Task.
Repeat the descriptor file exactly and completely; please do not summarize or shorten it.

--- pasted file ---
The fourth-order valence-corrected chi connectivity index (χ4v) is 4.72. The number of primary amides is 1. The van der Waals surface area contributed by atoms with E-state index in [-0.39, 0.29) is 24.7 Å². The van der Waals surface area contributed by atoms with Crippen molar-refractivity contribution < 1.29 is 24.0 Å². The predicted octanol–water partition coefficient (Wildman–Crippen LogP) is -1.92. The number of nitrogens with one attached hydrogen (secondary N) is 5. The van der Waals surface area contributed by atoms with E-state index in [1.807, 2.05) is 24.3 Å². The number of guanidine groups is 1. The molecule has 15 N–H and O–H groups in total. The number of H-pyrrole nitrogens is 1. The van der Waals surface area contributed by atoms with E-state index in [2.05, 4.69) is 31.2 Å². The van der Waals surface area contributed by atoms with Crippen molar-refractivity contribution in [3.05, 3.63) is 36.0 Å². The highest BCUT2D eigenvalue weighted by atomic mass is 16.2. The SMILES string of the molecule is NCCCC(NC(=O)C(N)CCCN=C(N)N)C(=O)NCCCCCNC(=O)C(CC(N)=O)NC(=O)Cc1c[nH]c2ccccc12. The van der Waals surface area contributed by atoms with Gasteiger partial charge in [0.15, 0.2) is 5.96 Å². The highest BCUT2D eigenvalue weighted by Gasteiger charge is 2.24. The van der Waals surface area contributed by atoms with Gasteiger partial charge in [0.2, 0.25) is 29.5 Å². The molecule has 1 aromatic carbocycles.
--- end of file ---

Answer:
The fourth-order valence-corrected chi connectivity index (χ4v) is 4.72. The number of primary amides is 1. The van der Waals surface area contributed by atoms with E-state index in [-0.39, 0.29) is 24.7 Å². The van der Waals surface area contributed by atoms with Crippen molar-refractivity contribution < 1.29 is 24.0 Å². The predicted octanol–water partition coefficient (Wildman–Crippen LogP) is -1.92. The number of nitrogens with one attached hydrogen (secondary N) is 5. The van der Waals surface area contributed by atoms with E-state index in [1.807, 2.05) is 24.3 Å². The number of guanidine groups is 1. The molecule has 15 N–H and O–H groups in total. The number of H-pyrrole nitrogens is 1. The van der Waals surface area contributed by atoms with E-state index in [2.05, 4.69) is 31.2 Å². The van der Waals surface area contributed by atoms with Crippen molar-refractivity contribution in [3.05, 3.63) is 36.0 Å². The highest BCUT2D eigenvalue weighted by atomic mass is 16.2. The SMILES string of the molecule is NCCCC(NC(=O)C(N)CCCN=C(N)N)C(=O)NCCCCCNC(=O)C(CC(N)=O)NC(=O)Cc1c[nH]c2ccccc12. The van der Waals surface area contributed by atoms with Gasteiger partial charge in [0.15, 0.2) is 5.96 Å². The highest BCUT2D eigenvalue weighted by Gasteiger charge is 2.24. The van der Waals surface area contributed by atoms with Gasteiger partial charge in [0.2, 0.25) is 29.5 Å². The molecule has 1 aromatic carbocycles.